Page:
European turtle-dove population falling fast due to illegal killing
For thousands of years, European Turtle-doves have inspired humanity, serving as symbols of love, fidelity and new life. In Roman mythology, the bird was sacred to Demeter, Goddess of the harvest and fertility; in modern days, in Cockney rhyming slang, the words ‘turtle dove’ are used to mean ‘love’.
One of the main reasons the European Turtle-dove Streptopelia turtur is so well known may be because it is so widespread. The dove’s breeding grounds stretch across much of Europe, from Portugal, to Moscow, and even into Northern China. In the winter though, it heads down to warmer climes along the Sahel belt, in Africa. This journey is an arduous one, but despite its diminutive size, the dove is an excellent flyer. Travelling mostly at night, the bird can reach speeds of 60 km/h and fly distances of up to 700 km without stopping.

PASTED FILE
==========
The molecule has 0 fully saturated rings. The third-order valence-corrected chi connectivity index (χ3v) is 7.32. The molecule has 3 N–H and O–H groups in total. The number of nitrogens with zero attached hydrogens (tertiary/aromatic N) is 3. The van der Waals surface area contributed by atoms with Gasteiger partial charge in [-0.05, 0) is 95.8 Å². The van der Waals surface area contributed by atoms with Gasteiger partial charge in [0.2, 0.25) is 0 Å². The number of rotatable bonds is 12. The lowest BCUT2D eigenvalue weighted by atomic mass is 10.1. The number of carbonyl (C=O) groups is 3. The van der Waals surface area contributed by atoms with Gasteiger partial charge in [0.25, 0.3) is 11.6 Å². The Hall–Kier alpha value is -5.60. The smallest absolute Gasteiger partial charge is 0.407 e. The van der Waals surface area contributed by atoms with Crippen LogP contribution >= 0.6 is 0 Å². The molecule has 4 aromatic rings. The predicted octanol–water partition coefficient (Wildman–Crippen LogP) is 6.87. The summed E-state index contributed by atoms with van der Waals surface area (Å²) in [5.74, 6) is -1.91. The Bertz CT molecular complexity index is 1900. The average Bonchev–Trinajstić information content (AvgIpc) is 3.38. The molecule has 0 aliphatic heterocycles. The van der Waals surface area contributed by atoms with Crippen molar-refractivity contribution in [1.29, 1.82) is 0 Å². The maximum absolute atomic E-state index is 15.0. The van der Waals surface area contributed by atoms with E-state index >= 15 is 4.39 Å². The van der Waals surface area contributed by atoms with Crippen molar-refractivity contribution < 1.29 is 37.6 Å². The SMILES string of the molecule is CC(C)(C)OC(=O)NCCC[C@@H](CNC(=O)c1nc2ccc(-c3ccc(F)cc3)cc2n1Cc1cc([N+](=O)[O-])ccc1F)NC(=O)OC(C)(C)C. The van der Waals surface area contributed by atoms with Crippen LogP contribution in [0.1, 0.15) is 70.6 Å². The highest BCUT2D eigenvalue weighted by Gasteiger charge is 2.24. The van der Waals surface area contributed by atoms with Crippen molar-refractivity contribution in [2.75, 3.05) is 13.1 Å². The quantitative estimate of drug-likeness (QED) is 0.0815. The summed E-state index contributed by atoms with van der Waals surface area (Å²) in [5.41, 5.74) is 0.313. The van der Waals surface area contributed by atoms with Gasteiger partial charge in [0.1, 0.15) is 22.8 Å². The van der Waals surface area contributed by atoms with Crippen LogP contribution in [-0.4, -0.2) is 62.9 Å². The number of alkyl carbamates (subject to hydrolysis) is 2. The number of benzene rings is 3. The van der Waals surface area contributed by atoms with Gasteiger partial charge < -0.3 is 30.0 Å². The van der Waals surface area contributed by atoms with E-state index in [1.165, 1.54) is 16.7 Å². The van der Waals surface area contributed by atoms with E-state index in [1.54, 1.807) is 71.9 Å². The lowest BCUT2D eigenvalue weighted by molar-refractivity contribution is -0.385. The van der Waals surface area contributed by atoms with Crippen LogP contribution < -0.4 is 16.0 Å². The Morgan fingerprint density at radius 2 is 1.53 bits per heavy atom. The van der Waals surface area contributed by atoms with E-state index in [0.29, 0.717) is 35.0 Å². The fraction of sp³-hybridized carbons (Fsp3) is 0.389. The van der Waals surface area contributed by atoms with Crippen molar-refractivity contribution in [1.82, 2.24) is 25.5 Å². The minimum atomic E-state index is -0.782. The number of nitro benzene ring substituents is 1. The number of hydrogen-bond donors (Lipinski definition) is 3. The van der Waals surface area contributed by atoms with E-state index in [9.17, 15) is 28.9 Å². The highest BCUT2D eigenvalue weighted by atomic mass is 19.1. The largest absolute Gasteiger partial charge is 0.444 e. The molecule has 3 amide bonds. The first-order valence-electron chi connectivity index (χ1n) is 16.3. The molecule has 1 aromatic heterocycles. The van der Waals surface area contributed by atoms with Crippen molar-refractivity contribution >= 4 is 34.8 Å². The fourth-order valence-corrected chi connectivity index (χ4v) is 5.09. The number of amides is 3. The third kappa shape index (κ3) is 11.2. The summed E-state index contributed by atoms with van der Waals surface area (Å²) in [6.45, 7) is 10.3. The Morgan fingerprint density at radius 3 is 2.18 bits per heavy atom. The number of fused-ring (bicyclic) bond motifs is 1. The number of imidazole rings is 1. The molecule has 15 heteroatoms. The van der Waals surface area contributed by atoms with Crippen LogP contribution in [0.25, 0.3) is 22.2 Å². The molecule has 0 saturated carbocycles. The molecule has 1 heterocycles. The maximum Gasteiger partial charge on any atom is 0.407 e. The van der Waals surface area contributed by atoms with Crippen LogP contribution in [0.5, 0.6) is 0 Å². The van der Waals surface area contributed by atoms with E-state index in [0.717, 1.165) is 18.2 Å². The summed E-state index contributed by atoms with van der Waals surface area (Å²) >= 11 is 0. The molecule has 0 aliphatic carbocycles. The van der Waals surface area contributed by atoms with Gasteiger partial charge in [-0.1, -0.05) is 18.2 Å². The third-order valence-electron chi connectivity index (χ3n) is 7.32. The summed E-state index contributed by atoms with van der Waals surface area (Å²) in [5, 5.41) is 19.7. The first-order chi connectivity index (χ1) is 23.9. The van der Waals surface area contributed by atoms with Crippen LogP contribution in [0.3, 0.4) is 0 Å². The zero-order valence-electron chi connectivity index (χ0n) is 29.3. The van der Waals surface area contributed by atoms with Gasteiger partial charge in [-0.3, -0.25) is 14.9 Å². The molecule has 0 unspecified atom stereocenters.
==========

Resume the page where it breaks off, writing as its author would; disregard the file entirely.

Unfortunately, humanity has not been treating the European Turtle-dove with love or fidelity over the past few decades. Once abundant throughout Europe and the Middle East, numbers have plummeted recently. In Europe alone, the dove’s population has fallen by 62% since 1980. In European Russia, the species has decreased by more than 90% since 1980. These decreases have led to the dove being classified as Vulnerable to extinction.